- Writers Retreat
- Writers in School
- OUR SUPPORTERS
A life is made of many parts, but even the wildest stretch of the imagination could not fully account for the improbable grab-bag of roles inhabited by Dolores De Luce. Abused woman. Single mom. Underground performance artist. Housewife and all-round kitchen whiz. Best friend, sometimes lover and mother confessor to an entire generation of beautiful gay men. Witness and scribe of their untimely deaths.
De Luce (nee De Luxe, in a previous life) has been all these things and more in the course of her by now middle-aged life. Above everything else, she was born to be a story-teller. It all started in the late-1940s, right after the War, in New Jersey. “My name, Dolores, is taken from the Latin root word dolor, which means pain and sorrow,” she says in the book’s opening line. Apparently she was no stranger to both, growing up with a delusional mom and distracted dad, and siblings with no interest in supporting her declarations of one day becoming “a star.”
It’s a colorful journey from the meat packing factory, where she worked as a teenager, to sharing a beach house in Venice, California, with the one-and-only-Divine. With a lot of bumps and grinds (sometimes, quite literally), more dysfunctional boyfriends than one has reason to recall, and, of course, unlimited supplies of sex, drugs and rock-and-roll along the way. Until one day, as if by ordained providence, she is casually introduced to the man who will become her future spiritual teacher and guide.
I would not use the word salvation here (and neither would the author) because the screwing she was getting (at least as told in these raucous pages) seemed worth the screwing she was getting. There was a tremendous amount of fun, gaiety and actual glamour to even out the road bumps and hard times. The cast of characters reads like a Who’s Who list of ‘70s counterculture: the Cockettes, Divine, Sylvester, the Doors, Hibiscus, etc. It doesn’t get more slap happy than this. But sometimes the slaps are for real. Pathos is neatly counterpointed with the play-acting: De Luce describes one rape scene in a junk yard during the dead of night that I will never forget.
Young Dolores was not long for her hum-drum existence on the East Coast. In the winter of 1965, “I inhaled dreams deeply into my lungs, and exhaled a decision to leave home for good.” Being the first in her family to travel much beyond the Hudson River, her cross-country flight to Southern California led to a chaperoned destination in the San Fernando Valley.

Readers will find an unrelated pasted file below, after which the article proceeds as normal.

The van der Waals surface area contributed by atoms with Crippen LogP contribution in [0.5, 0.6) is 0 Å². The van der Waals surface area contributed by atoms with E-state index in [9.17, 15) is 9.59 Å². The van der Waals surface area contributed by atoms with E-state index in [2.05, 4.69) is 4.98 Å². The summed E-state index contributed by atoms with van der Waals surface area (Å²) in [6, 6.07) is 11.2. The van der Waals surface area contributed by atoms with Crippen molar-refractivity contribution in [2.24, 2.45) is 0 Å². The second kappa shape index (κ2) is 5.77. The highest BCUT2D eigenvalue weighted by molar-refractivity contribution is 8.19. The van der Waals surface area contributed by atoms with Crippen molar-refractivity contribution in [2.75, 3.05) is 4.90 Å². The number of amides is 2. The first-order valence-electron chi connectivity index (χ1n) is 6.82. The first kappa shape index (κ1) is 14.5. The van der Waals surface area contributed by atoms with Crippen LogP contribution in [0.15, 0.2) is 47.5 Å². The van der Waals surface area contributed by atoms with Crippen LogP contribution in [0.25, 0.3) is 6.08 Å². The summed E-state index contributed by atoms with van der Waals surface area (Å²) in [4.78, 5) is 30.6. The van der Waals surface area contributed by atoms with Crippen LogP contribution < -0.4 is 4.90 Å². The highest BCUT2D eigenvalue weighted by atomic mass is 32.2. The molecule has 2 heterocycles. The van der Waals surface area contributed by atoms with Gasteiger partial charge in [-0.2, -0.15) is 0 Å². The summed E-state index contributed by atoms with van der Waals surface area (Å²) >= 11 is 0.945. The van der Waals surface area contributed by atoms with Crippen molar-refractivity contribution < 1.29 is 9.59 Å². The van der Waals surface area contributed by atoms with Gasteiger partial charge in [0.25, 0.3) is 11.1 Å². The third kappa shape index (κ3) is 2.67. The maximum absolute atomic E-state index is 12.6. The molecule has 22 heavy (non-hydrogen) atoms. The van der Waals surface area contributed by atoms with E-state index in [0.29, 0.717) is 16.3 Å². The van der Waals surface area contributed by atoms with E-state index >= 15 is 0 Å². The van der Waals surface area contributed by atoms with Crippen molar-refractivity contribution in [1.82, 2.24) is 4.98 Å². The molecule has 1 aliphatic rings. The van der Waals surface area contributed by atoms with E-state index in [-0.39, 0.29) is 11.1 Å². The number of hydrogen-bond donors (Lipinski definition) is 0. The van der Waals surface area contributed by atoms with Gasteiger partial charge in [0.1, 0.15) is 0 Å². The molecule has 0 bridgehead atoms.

Her life in the Southland had its ups and downs, but by 1972 De Luce was living in San Francisco with a bi-racial toddler in tow. She was quickly embraced by the alternative performing arts scene there, and like a lotus in clear water she brightly bloomed into one of the city’s most recognizable actors of the outré –with an added dash of Brechtian politics and style. She was one of the Queens of the Scene; a heady brew of outrageous theater, nascent gay lib, and gender-bending disco days and nights. Only the Jonestown mass suicides and Milk-Moscone City Hall murders in November 1978 brought the party to a close. A full stop was the first appearances of AIDS in the years immediately following. Then a long season of tears; growing up for real; and getting along with raising a precious daughter by herself.
De Luce is truly a citizen of two cities: coming-of-age in a mythic era of San Francisco, aging gracefully back in Los Angeles today, where she lives not far from the Venice beach house where she first began to realize her California dream. She acts for stage and screen when she can, knits fabulous one-of-a-kind sweaters for movie stars, but above all assists in guiding the career of her daughter, Viva Vinson, an internationally renowned chanteuse.
As comfortable performing with jazz virtuosos in night clubs, or belting out Broadway classics on cruise ships, Viva is a stunning woman in every way. And she has her mother to thank: for helping to make her dreams big; to providing an education in life and art that few could ever imagine; and to know when to step way.
No doubt about it, as this book achingly testifies, it takes a Diva-sized mind, heart and soul to get what you want—and then want some more. Even after (you thought) you said, “Enough already!” An apt reflection as any of the life here described. Somehow I found it very difficult to say goodbye to the final page of De Luce’s book.